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Effortless Code Releases: How AWS CodePipeline Can Help

You can use Amazon CodePipeline, a fully managed continuous delivery service, to automate your release pipelines for dependable and speedy application and infrastructure modifications.

Using CodePipeline, you can develop, visualize, and test the procedures required to distribute your software. When you make changes to your code, you may set up automatic triggers to start the release process.

CodeCommit, CodeBuild, and CodeDeploy are just a few of the AWS services that CodePipeline integrates with, allowing you to automatically build, test, and deploy code as part of your release process. You may also integrate CodePipeline with third-party tools like GitHub, Jenkins, and others.

In today’s post, you’ll learn how to set up AWS Code Pipeline using CodeCommit, CodeBuild, and CodeDeploy.

There are a few resources you should have ready before utilizing this tutorial to develop your CD pipeline. The following are the prerequisites for getting started.


  1. A source control repository (in our example, CodeCommit) containing your Dockerfile and application source code.
  2. A Docker image repository (in our example, Amazon ECR) that stores an image built from your Dockerfile and application source.
  3. A task definition for Amazon ECS that employs a Docker image from your image repository.
  4. If you have met these requirements, you can proceed to the course and begin building your CD pipeline.

Step 1: Build Specification File Creation and Source Repository Addition

CodeBuild is used in this post to develop your Docker image and upload it to Amazon ECR. Add a buildspec.yml file to your source code root repository so CodeBuild knows what to do.

version: 0.2

     nodejs: 16
     - npm install
     - echo Logging in to Amazon ECR...
     - aws --version
     - aws ecr get-login-password --region $AWS_DEFAULT_REGION | docker login --username AWS --password-stdin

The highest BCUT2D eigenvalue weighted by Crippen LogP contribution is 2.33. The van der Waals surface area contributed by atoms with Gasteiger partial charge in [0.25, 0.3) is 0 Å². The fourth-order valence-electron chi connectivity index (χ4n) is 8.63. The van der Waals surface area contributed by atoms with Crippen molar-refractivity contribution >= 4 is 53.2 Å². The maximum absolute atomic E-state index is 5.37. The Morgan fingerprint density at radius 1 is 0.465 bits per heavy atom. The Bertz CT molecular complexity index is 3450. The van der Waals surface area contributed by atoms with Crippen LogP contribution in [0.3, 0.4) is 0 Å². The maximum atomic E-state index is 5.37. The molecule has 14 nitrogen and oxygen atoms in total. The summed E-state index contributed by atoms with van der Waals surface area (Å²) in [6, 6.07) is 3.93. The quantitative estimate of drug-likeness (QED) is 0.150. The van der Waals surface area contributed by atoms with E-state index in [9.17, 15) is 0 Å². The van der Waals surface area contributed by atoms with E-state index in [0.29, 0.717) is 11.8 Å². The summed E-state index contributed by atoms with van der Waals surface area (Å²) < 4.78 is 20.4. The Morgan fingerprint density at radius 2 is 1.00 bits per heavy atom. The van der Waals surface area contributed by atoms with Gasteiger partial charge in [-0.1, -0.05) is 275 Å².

- IMAGE_TAG=${COMMIT_HASH:=latest}
     - echo Building the Docker image...
     - docker build -t $REPOSITORY_URI:latest .
     - echo Pushing the Docker images...
     - docker push $REPOSITORY_URI:latest
     - docker push $REPOSITORY_URI:$IMAGE_TAG
     - echo Writing image definitions file...
     - printf '[{"name":"service_name","imageUri":"%s"}]' $REPOSITORY_URI:$IMAGE_TAG > imagedefinitions.json
   files: imagedefinitions.json

The build specification was based on the sample task definition given by the Amazon ECS service for this tutorial. The ECR’s image repository is named repo_name. The value at the end.

of the file corresponds to the container name in the service’s job definition, and the REPOSITORY_URI value represents the image repository.

Step 2: Make Your Continuous Deployment Pipeline

Using the CodePipeline wizard, create your pipeline stages and connect your source repository to your ECS service.

  1. To access the CodePipeline console, go to
  2. On the Welcome page, select Create pipeline.

Create a pipeline on the Welcome page

  1. Fill in the Pipeline name area with the name of your pipeline. Leave everything in its default settings. In this stage, new Service roles will be created for the pipeline. After entering the pipeline name, click next.